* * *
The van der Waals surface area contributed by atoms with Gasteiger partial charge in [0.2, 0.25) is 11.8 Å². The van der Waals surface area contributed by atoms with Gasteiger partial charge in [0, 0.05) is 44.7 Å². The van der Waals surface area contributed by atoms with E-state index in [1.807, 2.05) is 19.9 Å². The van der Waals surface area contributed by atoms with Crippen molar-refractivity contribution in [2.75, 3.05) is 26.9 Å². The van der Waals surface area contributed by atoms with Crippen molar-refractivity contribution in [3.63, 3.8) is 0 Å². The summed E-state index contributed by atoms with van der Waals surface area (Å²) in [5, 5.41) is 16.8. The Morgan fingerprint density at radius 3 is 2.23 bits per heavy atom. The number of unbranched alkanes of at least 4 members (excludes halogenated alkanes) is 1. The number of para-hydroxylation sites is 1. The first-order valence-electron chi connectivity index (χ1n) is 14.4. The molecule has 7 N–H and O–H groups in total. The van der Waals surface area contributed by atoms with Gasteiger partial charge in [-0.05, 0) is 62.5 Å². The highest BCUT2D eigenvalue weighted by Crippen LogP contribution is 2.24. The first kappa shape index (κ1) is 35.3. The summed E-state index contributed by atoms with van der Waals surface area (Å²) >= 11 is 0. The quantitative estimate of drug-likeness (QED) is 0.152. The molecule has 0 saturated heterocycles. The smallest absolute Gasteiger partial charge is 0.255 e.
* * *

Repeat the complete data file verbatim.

The van der Waals surface area contributed by atoms with Gasteiger partial charge in [0.2, 0.25) is 11.8 Å². The van der Waals surface area contributed by atoms with Gasteiger partial charge in [0, 0.05) is 44.7 Å². The van der Waals surface area contributed by atoms with E-state index in [1.807, 2.05) is 19.9 Å². The van der Waals surface area contributed by atoms with Crippen molar-refractivity contribution in [2.75, 3.05) is 26.9 Å². The van der Waals surface area contributed by atoms with Crippen molar-refractivity contribution in [3.63, 3.8) is 0 Å². The summed E-state index contributed by atoms with van der Waals surface area (Å²) in [5, 5.41) is 16.8. The Morgan fingerprint density at radius 3 is 2.23 bits per heavy atom. The number of unbranched alkanes of at least 4 members (excludes halogenated alkanes) is 1. The number of para-hydroxylation sites is 1. The first-order valence-electron chi connectivity index (χ1n) is 14.4. The molecule has 7 N–H and O–H groups in total. The van der Waals surface area contributed by atoms with Gasteiger partial charge in [-0.05, 0) is 62.5 Å². The highest BCUT2D eigenvalue weighted by Crippen LogP contribution is 2.24. The first kappa shape index (κ1) is 35.3. The summed E-state index contributed by atoms with van der Waals surface area (Å²) >= 11 is 0. The quantitative estimate of drug-likeness (QED) is 0.152. The molecule has 0 saturated heterocycles. The smallest absolute Gasteiger partial charge is 0.255 e.